Brake pads -- one new and one used

Metallic brake pads are perhaps the most common brake pads found on cars today. The brake pad on the left is new; the pad on the right is used.

Dave White/iStockphoto

Metallic Brake Pads

Most vehicles on the road today have metallic brake pads. In case you're wondering, these brake pads aren't just slabs of metal. They're typically made of iron, copper, steel and graphite all mixed and together and bonded to form the pad material.

The reason that these pads are so common is simple -- metallic brake pads are cost-effective and durable. They provide good performance and are good at transferring the heat generated by friction with the brake rotors. The downside of metallic brake pads is that they're heavy, which can have a (small) negative impact on the car's fuel economy. Also, because of the extra weight, metallic brake pads aren't the best choice for high-performance driving. Being made of metal makes the pads very hard. That's what makes them durable. But because there isn't as much "give" in metallic brake pads, they can cause more wear on the brake rotors than other types of brake pads. The metallic brake pads themselves hold up well, but they often negatively impact the durability of other brake parts. Finally, metallic brake pads work best when they're warm. When a vehicle with metallic brake pads first gets going on a very cold day, stops may take slightly longer than usual until the brake pads heat up.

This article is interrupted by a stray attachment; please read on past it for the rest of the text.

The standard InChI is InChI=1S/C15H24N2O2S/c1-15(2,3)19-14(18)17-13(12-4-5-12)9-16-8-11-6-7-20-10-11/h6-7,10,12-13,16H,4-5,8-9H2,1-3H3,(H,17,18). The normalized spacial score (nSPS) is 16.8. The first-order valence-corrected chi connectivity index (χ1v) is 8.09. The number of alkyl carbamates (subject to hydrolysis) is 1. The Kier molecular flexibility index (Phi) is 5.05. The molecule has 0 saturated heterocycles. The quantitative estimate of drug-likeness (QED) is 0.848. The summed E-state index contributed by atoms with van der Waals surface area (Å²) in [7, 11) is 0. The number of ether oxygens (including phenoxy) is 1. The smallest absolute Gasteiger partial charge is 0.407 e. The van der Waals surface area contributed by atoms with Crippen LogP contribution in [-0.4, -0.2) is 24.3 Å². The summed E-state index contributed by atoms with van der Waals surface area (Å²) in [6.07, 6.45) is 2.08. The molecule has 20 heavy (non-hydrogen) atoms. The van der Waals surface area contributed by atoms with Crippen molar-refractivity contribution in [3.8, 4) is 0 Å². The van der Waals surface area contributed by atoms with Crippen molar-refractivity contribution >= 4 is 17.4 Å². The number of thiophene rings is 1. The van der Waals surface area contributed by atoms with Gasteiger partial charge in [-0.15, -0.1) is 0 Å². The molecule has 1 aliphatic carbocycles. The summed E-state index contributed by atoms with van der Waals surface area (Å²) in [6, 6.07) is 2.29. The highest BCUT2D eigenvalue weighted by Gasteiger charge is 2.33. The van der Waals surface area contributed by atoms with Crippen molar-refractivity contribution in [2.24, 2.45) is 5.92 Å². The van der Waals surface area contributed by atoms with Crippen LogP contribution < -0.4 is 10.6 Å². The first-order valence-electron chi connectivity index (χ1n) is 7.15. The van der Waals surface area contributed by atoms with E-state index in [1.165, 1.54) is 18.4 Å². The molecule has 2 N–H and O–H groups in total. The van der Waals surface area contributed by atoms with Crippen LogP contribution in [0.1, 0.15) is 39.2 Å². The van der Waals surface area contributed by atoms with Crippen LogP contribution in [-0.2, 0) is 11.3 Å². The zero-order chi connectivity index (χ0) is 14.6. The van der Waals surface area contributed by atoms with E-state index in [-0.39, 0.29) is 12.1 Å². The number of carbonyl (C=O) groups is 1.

For most drivers, the positives of metallic brake pads outweigh the negatives, especially since metallic brake pads are good for stopping heavy vehicles like trucks. 

Keep reading to learn about brake pads for specialty vehicles.